pedestrian safety
From The National Safety Council:

Pedestrian Safety


Approximately 6,590 pedestrians were killed last year.

 

 





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The Governors Highway Safety Association (GHSA) predicts that 6,590 pedestrian fatalities occurred in 2019. Pedestrian safety is a growing concern because the number of fatalities keep increasing every year.

By following the few safety tips listed below, you can protect yourself and your children.

  • It is critical to teach your children to look left-right-left before crossing streets
  • Cross only at designated crossings. Entering traffic mid-block or from between parked cars is dangerous
  • Teach your children to never dart out into traffic
  • Walk on the sidewalk whenever possible
  • Stay alert – don’t be distracted by talking on your cell phone and/or wearing earbuds
  • Be on the lookout for cars entering or exiting driveways or backing up in parking lots
  • If your children are younger than 10, they should always cross the street with an adult
  • When walking at nighttime, always wear bright and/or reflective clothing and carry a flashlight so drivers can see you


For your information

  • A growing number of communities are implementing measures to make their environments more walkable, ranging from including sidewalks on all newly constructed streets, to implementing widespread traffic-calming measures.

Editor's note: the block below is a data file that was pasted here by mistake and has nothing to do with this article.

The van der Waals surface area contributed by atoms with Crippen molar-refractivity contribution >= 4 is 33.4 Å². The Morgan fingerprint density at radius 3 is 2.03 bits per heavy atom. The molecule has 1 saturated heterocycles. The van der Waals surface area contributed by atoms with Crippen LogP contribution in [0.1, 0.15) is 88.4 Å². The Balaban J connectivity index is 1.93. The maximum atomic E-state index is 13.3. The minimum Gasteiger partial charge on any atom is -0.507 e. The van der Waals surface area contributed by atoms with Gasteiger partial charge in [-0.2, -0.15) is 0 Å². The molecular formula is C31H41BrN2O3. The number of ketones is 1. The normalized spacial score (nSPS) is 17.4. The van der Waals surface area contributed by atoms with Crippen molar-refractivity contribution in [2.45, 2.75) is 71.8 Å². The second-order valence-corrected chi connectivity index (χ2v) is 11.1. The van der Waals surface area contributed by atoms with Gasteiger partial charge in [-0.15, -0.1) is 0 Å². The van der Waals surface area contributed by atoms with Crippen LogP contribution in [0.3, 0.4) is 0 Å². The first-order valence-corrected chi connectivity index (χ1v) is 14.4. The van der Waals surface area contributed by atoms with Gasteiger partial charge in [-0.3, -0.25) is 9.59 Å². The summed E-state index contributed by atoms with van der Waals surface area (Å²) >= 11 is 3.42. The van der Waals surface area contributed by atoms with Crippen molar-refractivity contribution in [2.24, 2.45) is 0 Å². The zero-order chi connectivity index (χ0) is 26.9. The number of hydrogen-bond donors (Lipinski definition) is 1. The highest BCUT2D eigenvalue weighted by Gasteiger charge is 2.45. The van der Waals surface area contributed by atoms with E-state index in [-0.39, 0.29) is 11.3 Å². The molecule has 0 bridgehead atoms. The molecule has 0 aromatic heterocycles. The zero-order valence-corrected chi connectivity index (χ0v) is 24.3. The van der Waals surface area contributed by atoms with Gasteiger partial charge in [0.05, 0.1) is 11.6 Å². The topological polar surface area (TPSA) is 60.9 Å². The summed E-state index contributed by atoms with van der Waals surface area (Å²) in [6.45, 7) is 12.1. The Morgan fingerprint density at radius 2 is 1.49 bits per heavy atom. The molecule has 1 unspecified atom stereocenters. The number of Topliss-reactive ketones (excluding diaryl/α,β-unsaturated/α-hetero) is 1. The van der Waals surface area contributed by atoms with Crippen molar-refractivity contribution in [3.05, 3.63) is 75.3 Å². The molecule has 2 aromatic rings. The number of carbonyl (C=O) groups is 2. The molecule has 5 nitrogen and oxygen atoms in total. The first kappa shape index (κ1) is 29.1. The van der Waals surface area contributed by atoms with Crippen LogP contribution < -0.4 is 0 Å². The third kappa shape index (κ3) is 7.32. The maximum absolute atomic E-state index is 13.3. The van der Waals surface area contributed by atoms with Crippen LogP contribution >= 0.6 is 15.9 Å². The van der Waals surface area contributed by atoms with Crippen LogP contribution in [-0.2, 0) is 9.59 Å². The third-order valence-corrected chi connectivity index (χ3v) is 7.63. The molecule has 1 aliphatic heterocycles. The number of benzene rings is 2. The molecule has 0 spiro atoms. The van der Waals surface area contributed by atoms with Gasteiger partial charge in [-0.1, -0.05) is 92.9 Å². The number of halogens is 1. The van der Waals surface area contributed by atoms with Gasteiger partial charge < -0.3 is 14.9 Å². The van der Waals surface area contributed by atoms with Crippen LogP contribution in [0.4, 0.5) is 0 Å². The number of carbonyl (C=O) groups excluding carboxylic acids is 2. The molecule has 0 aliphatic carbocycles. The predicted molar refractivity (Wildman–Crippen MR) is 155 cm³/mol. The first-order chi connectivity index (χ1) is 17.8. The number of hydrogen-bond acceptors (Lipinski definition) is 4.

• The physical environment does impact how much and how safely residents can and will walk. In research comparing communities with suburban sprawl (few sidewalks and inaccessible pedestrian destinations like large malls surrounded by parking lots) to traditional communities (with plentiful sidewalks and inviting downtown commercial areas), it was found there were three times as many pedestrian trips in the communities designed with pedestrians in mind.

national safety council
Information and recommendations are compiled from sources believed to be reliable. The National Safety Council makes no guarantee as to and assumes no responsibility for the correctness, sufficiency or completeness of such information or recommendations. Other or additional safety measures may be required under particular circumstances.